When booking a cruise, what is your payment plan?

I have been reading many posts lately about people that have saved 5 years or more to afford a cruise. It seems that most people aren't aware that with the right agent, you can book a cruise in some cases with no money down or a small deposit to hold your cabin. You can pay a little every month towards the cruise leading up to 70 or 90 day's from the sail date (depends on the cruise line) so you won't have to pay out a couple thousand up front. Take this scenario for example, If you book a cruise 18 months away, and the total cost is $2000, over the months leading up to the final payment date, you pay about $133 a month. In most cases that is less than a car payment. And of course you are NOT locked into any given amount. You pay as little or more as your budget allows as long as it it is paid in full at the deadline date. Now granted, for some, $133 a month is a good sum that can cut into your budget but I am using a scenario where your cabin is a balcony and it is a 7 day cruise so if you book an inside, your payment will be less. The math has to be adjusted to the ship, time of year, accommodations and number of days but I think you see where I'm going here! I have actually used this system a few times and it worked out well.  So how do you usually pay for your cruise? All upfront or over time? Bon Voyage......

Tags: booking cruise payment

13 Answers

Since we retired, we usually book our cruises two to four weeks from sailing date. We watch for the drop in price. So we have to pay in full. When we did book out we placed our deposit and payed when the final payment was due.

For our current cruise in 2 weeks and our next one in 15 months we use cruise certificates bought on the previous cruise for deposit. So rather than having to pay the full deposit amount we can use a 250 cruise certificate that earns a 100 credit on the cruise when you purchase it. We will book it a year out which usually gives the best price point and you can wait for some nice promotion. Over the next 9 months we put aside money here and there to have it paid off by the 70 day final payment deadline and we also book and pay for any transportation and before or after hotel stays and then start to focus on prepaying the gratuities and also booking and paying for any excursions. By the time we are ready to cruise all is paid for and we can sit back and enjoy without having to worry and count the nickels. This may not be what everyone should do but this works well for us.


Always book at least 12 months in advance and pay the deposit which is non-refundable if we choose to cancel for any reason. Deposit paid this year was £230 and full payment due in 8 months time, which hopefully will be plenty of time to put away part of the monthly state pension. Certainly do not bother looking at any price changes, up or down as we would certainly not be prepared to cancel and lose our deposit if indeed the price significantly reduced. Spend the remaining time looking up details about the Norwegian Epic and looking up to see if we could afford shore excursions bearing in mind that the prices charged by the cruise companies do not get any cheaper. Search the good old internet and cruise forums like this one (In fact only this one) to pick up tips on the ports we would visit and any interesting tips regarding the ship. (Not been on the Epic before). Pay the service charges and the cruise port transfers, book and pay for the flights and hope that the weather will be good.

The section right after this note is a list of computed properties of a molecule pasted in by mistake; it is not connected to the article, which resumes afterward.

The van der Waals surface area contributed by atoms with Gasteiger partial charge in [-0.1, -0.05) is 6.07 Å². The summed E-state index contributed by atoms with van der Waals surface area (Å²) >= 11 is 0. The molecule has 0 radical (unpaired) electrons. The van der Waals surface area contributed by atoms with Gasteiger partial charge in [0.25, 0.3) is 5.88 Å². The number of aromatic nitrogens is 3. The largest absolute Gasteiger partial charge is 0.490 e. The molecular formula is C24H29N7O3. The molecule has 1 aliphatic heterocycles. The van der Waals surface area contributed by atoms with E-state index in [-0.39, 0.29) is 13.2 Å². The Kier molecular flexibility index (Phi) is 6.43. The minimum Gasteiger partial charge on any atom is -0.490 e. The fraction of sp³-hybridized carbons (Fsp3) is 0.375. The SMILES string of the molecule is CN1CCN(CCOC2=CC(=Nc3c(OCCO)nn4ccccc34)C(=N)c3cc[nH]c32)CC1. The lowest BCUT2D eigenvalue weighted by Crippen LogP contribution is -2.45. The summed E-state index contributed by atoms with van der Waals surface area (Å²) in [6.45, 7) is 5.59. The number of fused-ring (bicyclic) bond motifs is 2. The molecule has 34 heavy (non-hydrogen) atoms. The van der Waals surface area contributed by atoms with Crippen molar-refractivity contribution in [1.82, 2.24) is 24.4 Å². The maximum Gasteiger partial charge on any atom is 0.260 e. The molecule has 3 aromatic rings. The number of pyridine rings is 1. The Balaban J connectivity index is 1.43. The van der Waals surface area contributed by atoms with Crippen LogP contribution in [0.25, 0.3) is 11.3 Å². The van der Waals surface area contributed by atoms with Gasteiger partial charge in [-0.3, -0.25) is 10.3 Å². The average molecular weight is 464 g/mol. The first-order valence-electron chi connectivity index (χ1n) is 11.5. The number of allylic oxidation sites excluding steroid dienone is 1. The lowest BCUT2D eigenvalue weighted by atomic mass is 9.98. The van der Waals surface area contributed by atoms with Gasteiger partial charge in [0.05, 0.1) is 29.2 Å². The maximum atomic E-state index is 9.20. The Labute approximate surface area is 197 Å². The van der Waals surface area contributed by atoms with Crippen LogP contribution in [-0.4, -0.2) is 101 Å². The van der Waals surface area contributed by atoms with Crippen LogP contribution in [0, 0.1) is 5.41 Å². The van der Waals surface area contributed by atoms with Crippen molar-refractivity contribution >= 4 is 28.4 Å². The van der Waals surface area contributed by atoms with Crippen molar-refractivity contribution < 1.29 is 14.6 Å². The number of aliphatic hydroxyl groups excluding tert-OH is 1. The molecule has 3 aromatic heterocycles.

On our last cruise On the Caribbean Princess, we had booked an obstructed oceanview. About 2 months prior to the cruise the price dropped dramatically to the point a Balcony was less than what we paid for the obstructed oceanview. We called our agent who in turn called Princess and they upgraded us to a balcony at no charge. No cancelling. And we still saved $25pp with the upgrade to the balcony.

We started to cruise in 2011 and have always paid up front but we are retired and have the wherewithal to do so and all have been booked within 3 months of the sail date. Things are a bit different for our cruise next April in that we booked it directly with Holland America and found out this particular voyage included their Explore 4 promotion. This bonus reduces the deposit by 50% so only 25% of the price was required at booking with the balance due in February.

Being retired I book most cruises in a few weeks to months. I pay 100% at time of booking.

We usually book about a year or more out and make monthly payments.

Most of the cruises we have booked in the last decade or so were booked at least 8 months or more in advance. We pay the minimum initially required in order to get a cabin and the cruise nailed down. Then we arrange for the insurance and only pay the premium on the amount we initially paid the cruise line. That allows us to get the most reasonable deal on insurance (existing conditions waived); when we make the final payment the insurance is adjusted and then we pay the additional premium. That way we are out only the first insurance payment if we cancel and happen to lose something to the cruise line for a too late cancellation.

We never make the entire cruise payment until a day or so before the dead line. That way we earn interest on our money, not the cruise line. Hate it when lines like Regent want the final payment months in advance. Too many horror stories we are aware of where the line went under and it was almost impossible to get money back for cruises that had been paid in full.

We put down the required deposit and then pay in full by credit card when the final payment is due for most cruises. For long cruises, we may pay in installments since my credit card has credit limits.

We pay deposits and then payments. And then look for the cruises to go on sale to have on board credits issued for any difference in rates.


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